For the next few weeks I am zeroing in on the theme of service, because it is so critical to the life and witness of Christ’s Body and because “Sharing Christ by Serving Others” is St. John’s current vision focus. Last week we saw that to be part of the Body of Christ is to serve others even when they are difficult or demanding, and to be served all the same even when weare. This week I want to answer a question: Is it OK to get something out of serving others?
On the one hand, the Bible warns against making a performance out of our good deeds. Take Matthew 6:1-4 for example, where Jesus gives us this admonition: “Beware of practicing your piety before others in order to be seen by them; for then you have no reward from your Father in heaven. But when you give alms, do not let your left hand know what your right hand is doing, so that your alms may be done in secret; and your Father who sees in secret will reward you.” Years ago, a major network executive donated ten million dollars to the United Nations in an effort to pay off the United States’ nonpayment of dues. He announced his act of generosity on national news, broadcast on every major network including, of course, his own, and made the front page of many papers. “Truly truly,” Jesus would say, “he received his reward” (Matthew 6: 2).
In Celebration of Discipline, Richard Foster makes a distinction between self-righteous service and true service. Self-righteous service is “impressed with the ‘big deal’…. It enjoys serving, especially when the service is titanic….Self-righteous service requiresexternal rewards….seekshuman applause.” He goes on to say that “true service finds it almost impossible to distinguish the small from the large service….Welcomes all opportunities to serve….rests contented in hiddenness….ministers simply and faithfully because there is a need….quietly and unpretentiously goes about caring for the needs of others” (Foster, 128-129).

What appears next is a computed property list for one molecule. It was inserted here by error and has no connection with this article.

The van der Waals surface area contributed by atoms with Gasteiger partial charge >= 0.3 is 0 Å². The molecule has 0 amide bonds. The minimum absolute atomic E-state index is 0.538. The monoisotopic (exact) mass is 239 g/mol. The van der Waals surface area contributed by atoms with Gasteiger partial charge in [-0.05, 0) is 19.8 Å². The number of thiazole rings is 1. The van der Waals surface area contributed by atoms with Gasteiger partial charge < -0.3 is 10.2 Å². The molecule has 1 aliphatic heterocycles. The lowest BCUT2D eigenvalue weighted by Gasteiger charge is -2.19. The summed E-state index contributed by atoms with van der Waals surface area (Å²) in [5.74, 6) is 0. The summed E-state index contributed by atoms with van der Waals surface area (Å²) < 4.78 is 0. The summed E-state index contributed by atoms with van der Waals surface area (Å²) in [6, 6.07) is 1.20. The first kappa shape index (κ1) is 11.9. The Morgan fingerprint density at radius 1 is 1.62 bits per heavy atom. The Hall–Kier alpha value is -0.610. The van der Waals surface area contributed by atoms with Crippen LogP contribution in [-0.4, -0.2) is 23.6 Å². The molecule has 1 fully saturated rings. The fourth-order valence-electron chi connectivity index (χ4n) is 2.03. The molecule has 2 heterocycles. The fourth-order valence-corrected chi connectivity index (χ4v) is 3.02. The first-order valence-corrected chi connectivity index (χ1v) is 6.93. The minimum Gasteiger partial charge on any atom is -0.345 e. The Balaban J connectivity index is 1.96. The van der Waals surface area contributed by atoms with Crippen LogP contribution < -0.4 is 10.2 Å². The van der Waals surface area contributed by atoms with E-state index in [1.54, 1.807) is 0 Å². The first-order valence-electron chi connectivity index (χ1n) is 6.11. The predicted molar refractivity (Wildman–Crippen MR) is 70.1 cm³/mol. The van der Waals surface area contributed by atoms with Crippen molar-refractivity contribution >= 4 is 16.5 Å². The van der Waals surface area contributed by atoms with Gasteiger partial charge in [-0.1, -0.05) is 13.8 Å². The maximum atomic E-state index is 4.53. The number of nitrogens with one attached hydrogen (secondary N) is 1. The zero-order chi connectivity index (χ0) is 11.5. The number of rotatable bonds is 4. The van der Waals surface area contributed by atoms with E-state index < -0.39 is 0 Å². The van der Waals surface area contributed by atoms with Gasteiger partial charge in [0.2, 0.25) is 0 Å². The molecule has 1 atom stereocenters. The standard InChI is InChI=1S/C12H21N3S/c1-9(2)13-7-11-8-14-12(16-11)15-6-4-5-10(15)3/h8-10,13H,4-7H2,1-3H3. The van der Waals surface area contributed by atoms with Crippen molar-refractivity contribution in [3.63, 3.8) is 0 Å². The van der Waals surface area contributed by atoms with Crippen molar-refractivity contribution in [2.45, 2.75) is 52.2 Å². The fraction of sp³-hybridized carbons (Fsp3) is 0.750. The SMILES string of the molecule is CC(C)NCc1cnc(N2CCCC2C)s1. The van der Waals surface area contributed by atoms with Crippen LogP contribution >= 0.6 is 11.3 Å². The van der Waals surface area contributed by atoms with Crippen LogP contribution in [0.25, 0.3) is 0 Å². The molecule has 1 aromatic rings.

So, in serving others we need to avoid the temptation to make it all about us. Having said this, we should avoid the opposite extreme: the idea that serving is commendable only if we do not receive anybenefit or pleasure from doing it. This was the view of German philosopher Immanuel Kant. He begins by making the valid point that human beings should never be served as means to an end, but as ends themselves. We should not help someone merelyto use them, to derive benefit from them personally, but because the moral law compels us to do so. The problem is that Kant also denied the value of motivations like friendship, love, or even joy. If we are motivated to serve others by such things, said Kant, our actions fail the moral test. The Bible rejects this notion that we should neverseek the joy or pleasure we gain from serving others! Not only is it a silly idea, it’s impossible. As my wife the psychotherapist reminds me, no action we take on behalf of another can be totally self-less. And, may I add, we shouldn’t try. There is joy and pleasure in serving others, and that’s as it should be. Jesus says, “Love your enemies, and do good, and lend, expecting nothing in return, and your reward will be great” (Luke 6:35). The great American theologian Jonathan Edwards devoted an entire sermon to “The Pleasantness of Religion (1723)” making the point that “Religion…begets love and peace, good will one toward another, brotherly kindness, mutual benevolence, bounty and a feeling of each other’s welfare.”
To sum up, God desires joyful service, not selfish service. As Jesus’ followers we don’t do good or serve others for material gain, social advancement, or so that others may think more highly of us. Rather, we serve others because there is joyin helping those in need, in mutual encouragement, in bringing more of heaven to earth, and in serving the One who has served and saved us by His grace (Mark 10:45). Hope to see you soon…
Next Week: Serving When It’s Killing You